Configuring Load Balancer with Nginx and Node.js

Load Balancing is needed to distribute load of work across multiple resources – in computer science terminology, these multiple resources can be pieces of software or hardware, where same work processes are waiting to be executed on processing request. So in web application, we will need to do load balance to control user requests to server. Complexity of load balance can be done in various formats (physical architecture). In this article we had simulated a load balancing architecture with nginx proxy server and node.js application servers. If reader want to know the integration of node.js and nginx, he/she can go through previous article.

We expect knowledge of reader in web technology at intermediate level.

Below is a picture, where load balancing scenario is drawn.

Load Balancer

Now to simulate this load balancing work, we had taken one nginx server and spawned 2 node.js server on same computer.

First, the main configurations in the nginx server –

....
            upstream sample {
	      server 127.0.0.1:3000;
	      server 127.0.0.1:3001;
	      keepalive 64;
	    }
            server {
	        listen 80;
	        ....
            server_name 127.0.0.1;

            ...

            location / {
               proxy_redirect off;
               proxy_set_header X-Real-IP $remote_addr;
               proxy_set_header X-Forwarded-For $proxy_add_x_forwarded_for;
               proxy_set_header X-Forwarded-Proto $scheme;
               proxy_set_header Host $http_host;
               proxy_set_header X-NginX-Proxy true;
               proxy_set_header Connection "";
               proxy_http_version 1.1;
               proxy_pass http://sample;
           }
        }

Here we have two node.js server processes in port 3000 and 3001 up and they are doing the same work. In the upstream section, we have added two node.js server in port 3000 and 3001. Also we have made proxy of our request in proxy_pass http://sample.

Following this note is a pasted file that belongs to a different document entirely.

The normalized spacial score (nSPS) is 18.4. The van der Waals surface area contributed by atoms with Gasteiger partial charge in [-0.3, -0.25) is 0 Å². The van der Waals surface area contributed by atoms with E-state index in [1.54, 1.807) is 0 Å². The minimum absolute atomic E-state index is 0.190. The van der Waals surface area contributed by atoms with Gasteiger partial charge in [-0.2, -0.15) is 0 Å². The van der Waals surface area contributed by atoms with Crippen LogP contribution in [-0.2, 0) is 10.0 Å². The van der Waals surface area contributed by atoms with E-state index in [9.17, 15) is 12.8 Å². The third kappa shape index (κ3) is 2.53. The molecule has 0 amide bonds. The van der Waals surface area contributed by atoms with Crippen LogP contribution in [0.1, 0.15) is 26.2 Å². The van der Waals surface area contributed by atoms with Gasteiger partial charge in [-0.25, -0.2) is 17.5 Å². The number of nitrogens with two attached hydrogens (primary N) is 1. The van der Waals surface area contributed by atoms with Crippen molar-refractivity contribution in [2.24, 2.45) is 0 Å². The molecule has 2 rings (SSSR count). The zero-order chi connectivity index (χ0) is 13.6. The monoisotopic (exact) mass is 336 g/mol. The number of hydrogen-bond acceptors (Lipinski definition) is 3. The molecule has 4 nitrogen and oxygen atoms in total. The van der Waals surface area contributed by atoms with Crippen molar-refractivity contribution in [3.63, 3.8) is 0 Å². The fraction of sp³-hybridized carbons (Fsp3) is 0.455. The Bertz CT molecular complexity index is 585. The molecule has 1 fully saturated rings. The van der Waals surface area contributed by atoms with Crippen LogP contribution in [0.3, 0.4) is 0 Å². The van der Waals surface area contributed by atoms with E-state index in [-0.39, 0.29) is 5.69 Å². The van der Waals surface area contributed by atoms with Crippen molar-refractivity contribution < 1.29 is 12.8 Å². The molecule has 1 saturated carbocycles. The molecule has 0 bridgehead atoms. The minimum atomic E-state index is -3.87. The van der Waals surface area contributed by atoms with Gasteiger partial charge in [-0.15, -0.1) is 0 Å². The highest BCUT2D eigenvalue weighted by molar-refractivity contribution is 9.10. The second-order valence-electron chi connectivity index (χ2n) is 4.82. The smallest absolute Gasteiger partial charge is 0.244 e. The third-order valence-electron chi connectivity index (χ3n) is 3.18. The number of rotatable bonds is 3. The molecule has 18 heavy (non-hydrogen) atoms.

Now the node.js server set up -

var http = require('http');
var morgan       = require('morgan');

var server1 = http.createServer(function (req, res) {
  console.log("Request for:  " + req.url + "-- port 3000 ");
  res.writeHead(200, {'Content-Type': 'text/plain'});
  res.end('Hello Node.js\n');
}).listen(3000, "127.0.0.1");

var server2 = http.createServer(function (req, res) {
  console.log("Request for:  " + req.url + "-- port 3001 ");
  res.writeHead(200, {'Content-Type': 'text/plain'});
  res.end('Hello Node.js\n');
}).listen(3001, "127.0.0.1");

server1.once('listening', function() {
  console.log('Server running at http://127.0.0.1:3000/');
});

server2.once('listening', function() {
  console.log('Server running at http://127.0.0.1:3001/');
});

When we hit on the browser in http://127.0.0.1
We will have following output in console-


  Server running at http://127.0.0.1:3000/
  Server running at http://127.0.0.1:3001/
  Request for:  /-- port 3001 
  Request for:  /favicon.ico-- port 3000 
  Request for:  /favicon.ico-- port 3001 
  Request for:  /-- port 3000 
  Request for:  /favicon.ico-- port 3001 
  Request for:  /favicon.ico-- port 3000 
  Request for:  /-- port 3001 
  Request for:  /favicon.ico-- port 3000 
  Request for:  /favicon.ico-- port 3001 
  Request for:  /-- port 3000 
  Request for:  /favicon.ico-- port 3001 
  Request for:  /favicon.ico-- port 3000 

In above, we are viewing request on 3000 and 3001 port one after another, which is round robin load balancing scheme in nginx proxy server.

We will discuss different schemes of nginx load balancing in our next article.

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